A recent article by Tom Arup entitled ‘Gippsland Water Table Could be Hit Hard by Coal Seam Gas’ (The Age 6.8) outlined a potential drop in aquifers in the Gippsland basin of 15m. (see map) These predictions form the basis of a government report to the current Coal Seam Gas Inquiry.
This report listed that the aquifers may drop from 2-15m as a result of various CSG and other unconventional gas activities. The report outlines the threat of subsidence of land in the highly vulnerable Gippsland basin but considers it low i.e. up to 2m drop. This the report argues is within ‘historical parameters’ and is therefore an acceptable risk.
However even a 2m drop in the aquifers ignores other continuing uses of the ground water and that the drain on the aquifers may be cumulative. Parts of the Latrobe Valley have subsided by as much as 2m and subsidence of even a fraction of this on the Gippsland coast as a result of CSG activities may be severe.
The other aspect of CSG that is getting little publicity is that it is a direct contributor to climate change and fugitive emissions of methane from pipes and wells probably means that it is as damaging as coal if not worse. That it is being considered at all is an indictment of our political processes.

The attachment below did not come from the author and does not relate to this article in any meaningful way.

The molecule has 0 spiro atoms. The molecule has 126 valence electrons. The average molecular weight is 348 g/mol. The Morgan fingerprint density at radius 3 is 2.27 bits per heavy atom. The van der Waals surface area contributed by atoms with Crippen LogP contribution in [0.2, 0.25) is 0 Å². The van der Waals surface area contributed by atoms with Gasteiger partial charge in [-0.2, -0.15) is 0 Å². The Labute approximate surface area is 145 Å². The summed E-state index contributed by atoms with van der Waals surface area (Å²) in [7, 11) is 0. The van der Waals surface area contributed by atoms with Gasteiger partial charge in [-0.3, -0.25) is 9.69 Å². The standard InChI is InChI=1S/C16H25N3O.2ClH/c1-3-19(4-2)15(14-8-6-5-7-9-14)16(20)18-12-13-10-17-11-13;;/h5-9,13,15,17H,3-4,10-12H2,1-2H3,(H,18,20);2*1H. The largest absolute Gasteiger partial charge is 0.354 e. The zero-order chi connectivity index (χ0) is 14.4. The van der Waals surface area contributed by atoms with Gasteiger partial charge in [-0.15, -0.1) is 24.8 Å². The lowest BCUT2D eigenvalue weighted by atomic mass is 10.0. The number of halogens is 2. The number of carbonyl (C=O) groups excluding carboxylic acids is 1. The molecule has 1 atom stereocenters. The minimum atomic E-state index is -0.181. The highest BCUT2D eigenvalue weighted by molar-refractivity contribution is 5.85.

Each year the sea-level is rising about 3.5mm pa in Gippsland. Worst case climate scenarios of business as usual have this rise doubling in as little as ten years. That combined with even a small amount of subsidence will be truly catastrophic. I examined these factors in a paper some years ago which is still valid today. See http://petergardner.info/publications/gippsland-coast-2100-4th-ed-pdf/